Shoppers hit morning-after sales

Despite gloomy weather, shoppers flocked to The City’s stores Tuesday to take advantage of post-holiday sales and cash in those stocking-stuffer gift cards.

With holiday retail sales coming in a scant 3 percent higher than 2005, according to MasterCard Advisors, stores were open early with prominent sale prices to lure people to continue their shopping fever into the New Year. All the major retailers agreed gift cards were driving these purchases.

“That is definitely driving our sales today,” said Bloomingdale’s spokeswoman Corinne Saunders, adding that the store had opened at 8 a.m., more than an hour earlier than usual. “The hottest items today are premium denim in both men’s and women’s, as well as ladies’ shoes. The highest-volume department today is cosmetics.”

Bloomingdale’s is located in the Westfield San Francisco Centre, where shoppers could move from store to store without facing the afternoon’s rain.

Sales were also strong at Macy’s in Union Square, according to General Manager and VP Lori Randolph. Big sellers included cashmere items, young men’s clothes and women’s ready-to-wear, she said.

The store opened with “doorbuster” sales that ran from 7 a.m. until noon. She also said gift cards were big drivers, and that their use had branched out to an older crowd than has been seen in past years.

At the Best Buy on Harrison Street, shoppers lined up and the store added seven extra cashiers to accommodate gift-card shoppers and people seeking cameras and MP3 players. As at other stores, the staff was working hard to redirect returns into exchanges, salesman Josh Humphrey said.

“We’re welcoming any return that we get, and offering comparable product if it doesn’t suit their needs,” Humphrey said. “People are leaving the return line and going right onto the sales floor.”

At the Westfield Centre, shoppers Gail Ritucci of Sunnyvale and her adult daughter Renee Ritucci of Foster City planned to return to Banana Republic some clothing Gail had bought in-store for Renee after Renee saw it online.

The problem, endemic to online decisions: It didn’t fit the way it did on the model. But the family was also out for a less product-driven reason. They went to the mall for the fun of it.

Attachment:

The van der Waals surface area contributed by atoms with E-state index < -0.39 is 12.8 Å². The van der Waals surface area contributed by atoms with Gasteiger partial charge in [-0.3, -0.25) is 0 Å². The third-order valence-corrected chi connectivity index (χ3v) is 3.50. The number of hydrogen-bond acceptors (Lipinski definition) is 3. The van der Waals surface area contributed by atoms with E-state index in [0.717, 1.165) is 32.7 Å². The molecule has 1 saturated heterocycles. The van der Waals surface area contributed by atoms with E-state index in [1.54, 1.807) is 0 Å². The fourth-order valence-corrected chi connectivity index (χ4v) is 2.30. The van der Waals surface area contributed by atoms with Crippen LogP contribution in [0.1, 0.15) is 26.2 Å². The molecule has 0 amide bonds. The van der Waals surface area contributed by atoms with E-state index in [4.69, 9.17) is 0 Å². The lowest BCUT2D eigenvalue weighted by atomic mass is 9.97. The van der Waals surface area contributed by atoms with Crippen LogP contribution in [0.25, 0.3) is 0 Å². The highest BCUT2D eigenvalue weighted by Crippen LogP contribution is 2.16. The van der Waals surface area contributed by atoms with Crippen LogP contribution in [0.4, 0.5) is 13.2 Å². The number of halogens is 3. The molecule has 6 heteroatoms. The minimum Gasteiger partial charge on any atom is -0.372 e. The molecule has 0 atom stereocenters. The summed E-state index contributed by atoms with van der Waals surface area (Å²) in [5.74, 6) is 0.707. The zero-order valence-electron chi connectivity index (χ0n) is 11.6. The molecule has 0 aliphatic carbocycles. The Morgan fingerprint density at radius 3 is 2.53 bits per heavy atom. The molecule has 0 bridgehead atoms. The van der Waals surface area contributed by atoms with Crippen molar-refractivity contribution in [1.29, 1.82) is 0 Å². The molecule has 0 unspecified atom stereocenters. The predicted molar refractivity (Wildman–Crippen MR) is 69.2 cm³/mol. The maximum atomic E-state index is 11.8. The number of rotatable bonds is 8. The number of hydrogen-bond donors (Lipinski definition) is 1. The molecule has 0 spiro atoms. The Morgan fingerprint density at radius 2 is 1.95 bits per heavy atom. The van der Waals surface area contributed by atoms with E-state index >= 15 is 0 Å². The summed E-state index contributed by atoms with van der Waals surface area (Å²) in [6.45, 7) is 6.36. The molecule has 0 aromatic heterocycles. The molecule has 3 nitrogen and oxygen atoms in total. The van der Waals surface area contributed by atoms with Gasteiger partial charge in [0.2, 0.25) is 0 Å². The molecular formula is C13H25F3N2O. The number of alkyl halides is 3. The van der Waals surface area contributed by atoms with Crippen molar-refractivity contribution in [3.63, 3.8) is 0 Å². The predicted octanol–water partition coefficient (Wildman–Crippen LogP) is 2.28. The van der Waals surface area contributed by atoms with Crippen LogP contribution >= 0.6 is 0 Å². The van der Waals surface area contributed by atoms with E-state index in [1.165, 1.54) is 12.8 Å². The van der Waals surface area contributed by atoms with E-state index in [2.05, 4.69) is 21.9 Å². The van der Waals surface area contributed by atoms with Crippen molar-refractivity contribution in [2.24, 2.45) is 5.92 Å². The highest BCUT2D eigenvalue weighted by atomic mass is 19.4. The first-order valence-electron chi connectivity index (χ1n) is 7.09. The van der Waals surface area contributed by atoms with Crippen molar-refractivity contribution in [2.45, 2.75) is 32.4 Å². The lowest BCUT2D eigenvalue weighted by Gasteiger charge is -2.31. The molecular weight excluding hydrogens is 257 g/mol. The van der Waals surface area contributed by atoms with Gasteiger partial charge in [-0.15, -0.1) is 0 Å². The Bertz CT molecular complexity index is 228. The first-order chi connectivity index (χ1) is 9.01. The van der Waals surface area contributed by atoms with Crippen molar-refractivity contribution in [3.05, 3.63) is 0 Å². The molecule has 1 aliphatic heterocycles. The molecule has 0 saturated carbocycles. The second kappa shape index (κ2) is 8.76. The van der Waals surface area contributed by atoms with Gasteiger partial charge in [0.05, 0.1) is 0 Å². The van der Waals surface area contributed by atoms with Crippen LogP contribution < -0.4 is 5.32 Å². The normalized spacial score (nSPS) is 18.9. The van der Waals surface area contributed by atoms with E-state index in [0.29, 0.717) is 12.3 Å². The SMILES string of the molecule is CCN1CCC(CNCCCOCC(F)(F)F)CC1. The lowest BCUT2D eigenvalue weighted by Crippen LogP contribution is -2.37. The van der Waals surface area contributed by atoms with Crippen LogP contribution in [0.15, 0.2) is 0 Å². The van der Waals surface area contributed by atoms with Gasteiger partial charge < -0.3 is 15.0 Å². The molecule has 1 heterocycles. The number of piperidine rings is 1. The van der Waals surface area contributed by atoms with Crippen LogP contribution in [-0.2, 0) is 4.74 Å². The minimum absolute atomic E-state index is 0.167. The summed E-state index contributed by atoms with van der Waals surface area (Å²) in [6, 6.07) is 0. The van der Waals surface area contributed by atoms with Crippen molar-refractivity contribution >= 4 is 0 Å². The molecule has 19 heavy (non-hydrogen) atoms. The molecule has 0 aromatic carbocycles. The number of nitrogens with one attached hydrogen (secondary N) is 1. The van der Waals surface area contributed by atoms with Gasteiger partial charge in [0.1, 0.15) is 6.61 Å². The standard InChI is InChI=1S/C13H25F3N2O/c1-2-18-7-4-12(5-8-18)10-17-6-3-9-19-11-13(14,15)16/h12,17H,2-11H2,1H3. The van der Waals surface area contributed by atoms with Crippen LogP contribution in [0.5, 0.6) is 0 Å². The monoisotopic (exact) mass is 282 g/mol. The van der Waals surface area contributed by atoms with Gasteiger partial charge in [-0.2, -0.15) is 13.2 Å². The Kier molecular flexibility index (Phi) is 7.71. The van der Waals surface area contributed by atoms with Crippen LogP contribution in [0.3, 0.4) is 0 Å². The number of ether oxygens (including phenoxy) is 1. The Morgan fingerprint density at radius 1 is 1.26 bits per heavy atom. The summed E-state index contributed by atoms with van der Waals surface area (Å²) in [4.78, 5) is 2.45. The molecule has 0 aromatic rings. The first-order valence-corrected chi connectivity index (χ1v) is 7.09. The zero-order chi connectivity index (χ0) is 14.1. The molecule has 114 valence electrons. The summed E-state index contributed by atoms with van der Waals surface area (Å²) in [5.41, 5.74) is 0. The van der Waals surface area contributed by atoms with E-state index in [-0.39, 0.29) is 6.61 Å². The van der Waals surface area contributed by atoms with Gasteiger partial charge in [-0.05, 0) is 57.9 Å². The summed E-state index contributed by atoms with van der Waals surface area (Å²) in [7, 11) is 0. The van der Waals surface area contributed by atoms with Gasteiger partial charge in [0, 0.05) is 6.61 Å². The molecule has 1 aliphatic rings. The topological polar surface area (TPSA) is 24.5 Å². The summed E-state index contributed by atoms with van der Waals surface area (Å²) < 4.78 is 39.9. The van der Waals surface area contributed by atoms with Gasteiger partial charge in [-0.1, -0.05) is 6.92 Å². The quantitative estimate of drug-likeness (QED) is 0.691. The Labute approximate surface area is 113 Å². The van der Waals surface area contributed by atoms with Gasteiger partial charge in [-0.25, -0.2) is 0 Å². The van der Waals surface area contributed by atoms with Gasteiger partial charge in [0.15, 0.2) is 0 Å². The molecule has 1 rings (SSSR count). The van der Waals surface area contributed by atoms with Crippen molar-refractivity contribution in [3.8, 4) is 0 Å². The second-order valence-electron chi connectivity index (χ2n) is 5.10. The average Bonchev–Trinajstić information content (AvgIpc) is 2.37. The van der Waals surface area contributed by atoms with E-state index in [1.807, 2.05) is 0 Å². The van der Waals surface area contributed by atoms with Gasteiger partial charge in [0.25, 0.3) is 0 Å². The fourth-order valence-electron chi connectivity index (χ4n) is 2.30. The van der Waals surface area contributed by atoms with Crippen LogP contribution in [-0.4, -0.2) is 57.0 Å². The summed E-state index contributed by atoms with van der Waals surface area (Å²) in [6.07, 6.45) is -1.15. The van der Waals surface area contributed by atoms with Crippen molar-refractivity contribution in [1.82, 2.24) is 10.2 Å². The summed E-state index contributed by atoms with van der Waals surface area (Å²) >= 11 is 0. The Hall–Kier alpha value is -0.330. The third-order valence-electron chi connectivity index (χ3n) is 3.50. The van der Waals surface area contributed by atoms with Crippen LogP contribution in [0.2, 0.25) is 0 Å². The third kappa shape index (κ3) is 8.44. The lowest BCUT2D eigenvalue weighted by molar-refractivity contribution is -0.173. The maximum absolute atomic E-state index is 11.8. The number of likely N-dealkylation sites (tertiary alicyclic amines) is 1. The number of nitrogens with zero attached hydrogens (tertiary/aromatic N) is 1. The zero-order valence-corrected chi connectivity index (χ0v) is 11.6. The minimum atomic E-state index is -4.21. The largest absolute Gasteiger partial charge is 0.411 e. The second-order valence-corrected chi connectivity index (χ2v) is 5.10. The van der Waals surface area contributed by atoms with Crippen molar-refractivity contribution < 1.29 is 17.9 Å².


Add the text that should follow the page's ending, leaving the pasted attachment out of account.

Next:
“It’s a tradition. We always come up the day after Christmas as a family, just to shop and see the decorations and the craziness of it all,” Gail Ritucci said.

For Rhoda Terry and her daughter Khayla Bullock, 10, of Oakland, a trip was a chance to spend Khayla’s $100 combined birthday/Christmas present. Khayla bought pink Vans sneakers with black cats on them, while Terry said she liked the sale prices but was holding out on buying until she went to Macy’s, because she hadn’t seen anything she liked yet.

Scott Eakin of Atlanta bought some men’s shirt’s at Nordstrom’s half-yearly sale. He said he had a gift card there, but didn’t use it. He does not care for malls and said the rain was part of what drove him there.

“We came because it was halfway between our hotel and the (San Francisco) Museum of Modern Art,” he said.

kwilliamson@examiner.com

businessBusiness & Real Estate

Just Posted

ose Pak and Willie Brown at an event in 2014. 
Rose Pak and Willie Brown at an event in 2014.
Willie and Rose: An alliance for the ages

How the Mayor and Chinatown activist shaped San Francisco, then and now

San Francisco supervisors are considering plans to replace trash cans — a “Renaissance” garbage can is pictured on Market Street — with pricey, unnecessary upgrades. (Kevin N. Hume/The Examiner)
San Francisco must end ridiculous and expensive quest for ‘pretty’ trash cans

SF’s unique and pricey garbage bins a dream of disgraced former Public Works director

Giants right fielder Mike Yastrzemski is pictured at bat on July 29 against the Dodgers at Oracle Park; the teams are in the top spots in their league as the season closes. (Chris Victorio/Special to The Examiner)
With playoff positions on the line, old rivalries get new life

Giants cruised through season, Dodgers not far behind

Pachama, a Bay Area startup, is using technology to study forests and harness the carbon-consuming power of trees. (Courtesy Agustina Perretta/Pachama)
Golden Gate Park visitors may take a survey about options regarding private car access on John F. Kennedy Drive, which has been the subject of controversy during the pandemic.<ins> (Kevin N. Hume/S.F. Examiner)</ins>
Your chance to weigh in: Should JFK remain closed to cars?

Host of mobility improvements for Golden Gate Park proposed

Most Read